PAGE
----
I just applied for my dream job, and am trying not to freak out. They asked for a writing sample along with the cover letter and resume, so it took me a solid month to get everything edited to the point where I was anywhere remotely comfortable submitting it.
Here's the writing sample. If there's a typo... please don't tell me.
Many thanks to Chris at his blog, Master of Unemployment: The Journey to No Job, for the idea.
Here's his hilarious website. Just a heads up that you might find language that's a little.... salty.
The World of Salmon
The way we construct our world is a fascinating thing. The living get special treatment, stratified by species. People belong in one category, with its own varying kind of value. Animals are occasionally given special deference (particularly if cute or edible). The nondescript Nature that exists in documentaries or national parks is what we escape to when the objects in our lives become too noticeable for comfort. It is difficult for us to admit our dependence on those things - technology, nature and other species - so how will we come to terms with the fact that we’ve been shaped by them all along?
It would be ignorant for me to say this was the only way of seeing the world that existed. I come from a land shaped by salmon and the technologies that enable us to catch them. Tlingit came to this island for thousands of years to tend their fish traps before returning to their sunnier, more permanent locations nearby. Fish brought Norwegian fishermen to the island, and the icebergs coming from the nearby glacier convinced them to stay. As technology connects us to the world more and more each year, each generation is faced with the same choice. Do we stay? When technologies allow us to come and go at whim, and we know how much of the world there is to see?
It is a choice not given to our companion species, to borrow a term from Donna Haraway. Salmon are a species of place. They know where home is. They are creatures of habit facing an uncertain world, and trying to anticipate their movements cause no end of hand wringing in my corner of the world. The wildness of Southeast Alaska’s rainforests has nothing on the diversity in our waters, and all of it is being rocked by forces generations in the making. Our management systems are trying to keep their speculations up to date, and the people who make their living by that data are reacting and crossing their fingers. Their bottom line is at stake, after all, as well as love for their home and the adrenaline rush from pulling into harbor with a hold full of money.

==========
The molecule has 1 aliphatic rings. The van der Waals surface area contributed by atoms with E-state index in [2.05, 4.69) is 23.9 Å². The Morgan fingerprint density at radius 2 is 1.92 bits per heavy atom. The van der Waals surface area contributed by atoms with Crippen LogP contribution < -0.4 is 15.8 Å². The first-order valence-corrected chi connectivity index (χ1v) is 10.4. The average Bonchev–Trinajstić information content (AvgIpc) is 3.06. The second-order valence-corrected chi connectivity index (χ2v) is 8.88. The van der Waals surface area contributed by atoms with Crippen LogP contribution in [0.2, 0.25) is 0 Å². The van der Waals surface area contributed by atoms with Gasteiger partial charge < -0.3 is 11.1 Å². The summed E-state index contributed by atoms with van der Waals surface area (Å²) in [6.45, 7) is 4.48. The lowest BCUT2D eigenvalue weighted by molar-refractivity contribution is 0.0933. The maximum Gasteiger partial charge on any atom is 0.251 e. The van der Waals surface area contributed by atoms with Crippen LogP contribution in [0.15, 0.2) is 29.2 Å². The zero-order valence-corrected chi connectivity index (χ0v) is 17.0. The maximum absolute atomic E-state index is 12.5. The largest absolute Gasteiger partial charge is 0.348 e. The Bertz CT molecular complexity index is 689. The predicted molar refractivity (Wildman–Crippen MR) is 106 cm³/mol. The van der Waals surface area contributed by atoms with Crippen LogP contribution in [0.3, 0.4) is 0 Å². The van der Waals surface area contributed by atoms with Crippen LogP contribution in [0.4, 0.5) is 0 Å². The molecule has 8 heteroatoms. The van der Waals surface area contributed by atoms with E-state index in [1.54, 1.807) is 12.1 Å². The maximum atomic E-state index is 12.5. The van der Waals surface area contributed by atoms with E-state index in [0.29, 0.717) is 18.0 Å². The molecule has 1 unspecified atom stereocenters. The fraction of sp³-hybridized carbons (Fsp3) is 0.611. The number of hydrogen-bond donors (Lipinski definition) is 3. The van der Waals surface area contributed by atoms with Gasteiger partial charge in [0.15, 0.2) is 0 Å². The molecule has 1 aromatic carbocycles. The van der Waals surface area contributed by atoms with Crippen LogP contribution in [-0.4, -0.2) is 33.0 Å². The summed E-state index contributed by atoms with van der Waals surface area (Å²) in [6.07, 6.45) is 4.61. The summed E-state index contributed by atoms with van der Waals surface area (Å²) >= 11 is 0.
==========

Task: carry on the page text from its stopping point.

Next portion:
But there are different kinds of joy in these moments. And vastly different amounts of money. The seiners, with capital-intensive fishing techniques that rely on volume of fish without harping too much on quality, go through boom and bust years as they rely on investments and luck of years past. Trollers are usually a one-man operation, involving smaller levels of capital investment and fewer fish. Their aim is quality, as they handle fish individually through the catching, cleaning, and sometimes even taking care to pack each individually in ice. When I bought fish from trollers for three months, the more passionate would occasionally pick up individual fish to show me.
“Look at this. This one’s a beauty, right here.”
“Now I’m gonna be keeping this one. Put up too good of a fight to let it go.”
“Gotta work on my homepack for winter. Been a good season, anyway.”
The young were excited about the record-breaking catches people were reporting. The wise knew change was still coming, good season or no. Things are different.
We are still a place living season to season, with forecasts limited to what our scientific models can reliably show. The so-called Western world’s presence here has been a relatively recent one: the Tlingit and Haida tribes have been here for around 10,000 years. For them, things have always been changing. This is just the time that the change is negatively impacting everyone, even the ones with millions on the line.
How well the salmon are doing is only one small piece of a larger puzzle. We have been a culture that assumed we had all the pieces. Each discovery or breakthrough, every solution to problems, was one more exclamation in a declaration. Too late we are realizing that all our brilliance has given the planet a fever it may not recover from. And that it may take a little more than an aspirin to bring us out of our delusions.
Commercial fishermen are the hybrids of our capitalist resource-intensive system. They rely on the whims of the market and their knowledge of the natural world to keep their world spinning, where the only constant is change. We may have more in common with them than we like to admit, at the end of the day, as we find ourselves adrift with no shore in sight.